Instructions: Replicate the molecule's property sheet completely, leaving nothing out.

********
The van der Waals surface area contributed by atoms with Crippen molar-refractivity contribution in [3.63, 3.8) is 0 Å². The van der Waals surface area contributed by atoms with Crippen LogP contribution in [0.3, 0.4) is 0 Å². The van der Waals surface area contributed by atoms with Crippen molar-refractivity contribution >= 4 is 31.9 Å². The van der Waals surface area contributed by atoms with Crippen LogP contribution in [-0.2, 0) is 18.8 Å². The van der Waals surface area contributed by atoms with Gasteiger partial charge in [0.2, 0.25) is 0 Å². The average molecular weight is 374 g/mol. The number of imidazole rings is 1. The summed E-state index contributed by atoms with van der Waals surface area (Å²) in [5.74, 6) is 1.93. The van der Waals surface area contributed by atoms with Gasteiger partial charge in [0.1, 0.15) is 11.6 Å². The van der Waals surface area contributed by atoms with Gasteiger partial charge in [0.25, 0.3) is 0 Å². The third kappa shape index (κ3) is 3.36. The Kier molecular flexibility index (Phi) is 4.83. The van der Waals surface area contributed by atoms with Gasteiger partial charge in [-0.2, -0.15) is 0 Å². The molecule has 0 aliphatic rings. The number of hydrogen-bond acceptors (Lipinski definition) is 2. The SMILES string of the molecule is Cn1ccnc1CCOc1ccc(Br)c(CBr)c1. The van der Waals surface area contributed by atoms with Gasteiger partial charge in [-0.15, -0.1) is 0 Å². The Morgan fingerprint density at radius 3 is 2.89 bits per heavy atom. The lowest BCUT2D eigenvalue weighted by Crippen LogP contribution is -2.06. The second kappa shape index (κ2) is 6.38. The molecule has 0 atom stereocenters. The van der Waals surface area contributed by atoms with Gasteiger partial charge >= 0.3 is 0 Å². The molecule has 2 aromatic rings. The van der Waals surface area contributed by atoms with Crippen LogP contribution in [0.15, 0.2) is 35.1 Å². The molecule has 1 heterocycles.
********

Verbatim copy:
The van der Waals surface area contributed by atoms with Crippen molar-refractivity contribution in [3.63, 3.8) is 0 Å². The van der Waals surface area contributed by atoms with Crippen LogP contribution in [0.3, 0.4) is 0 Å². The van der Waals surface area contributed by atoms with Crippen molar-refractivity contribution >= 4 is 31.9 Å². The van der Waals surface area contributed by atoms with Crippen LogP contribution in [-0.2, 0) is 18.8 Å². The van der Waals surface area contributed by atoms with Gasteiger partial charge in [0.2, 0.25) is 0 Å². The average molecular weight is 374 g/mol. The number of imidazole rings is 1. The summed E-state index contributed by atoms with van der Waals surface area (Å²) in [5.74, 6) is 1.93. The van der Waals surface area contributed by atoms with Gasteiger partial charge in [0.1, 0.15) is 11.6 Å². The van der Waals surface area contributed by atoms with Gasteiger partial charge in [0.25, 0.3) is 0 Å². The third kappa shape index (κ3) is 3.36. The Kier molecular flexibility index (Phi) is 4.83. The van der Waals surface area contributed by atoms with Gasteiger partial charge in [-0.2, -0.15) is 0 Å². The molecule has 0 aliphatic rings. The number of hydrogen-bond acceptors (Lipinski definition) is 2. The SMILES string of the molecule is Cn1ccnc1CCOc1ccc(Br)c(CBr)c1. The van der Waals surface area contributed by atoms with Gasteiger partial charge in [-0.15, -0.1) is 0 Å². The Morgan fingerprint density at radius 3 is 2.89 bits per heavy atom. The lowest BCUT2D eigenvalue weighted by Crippen LogP contribution is -2.06. The second kappa shape index (κ2) is 6.38. The molecule has 0 atom stereocenters. The van der Waals surface area contributed by atoms with Gasteiger partial charge >= 0.3 is 0 Å². The molecule has 2 aromatic rings. The van der Waals surface area contributed by atoms with Crippen LogP contribution in [0.15, 0.2) is 35.1 Å². The molecule has 1 heterocycles.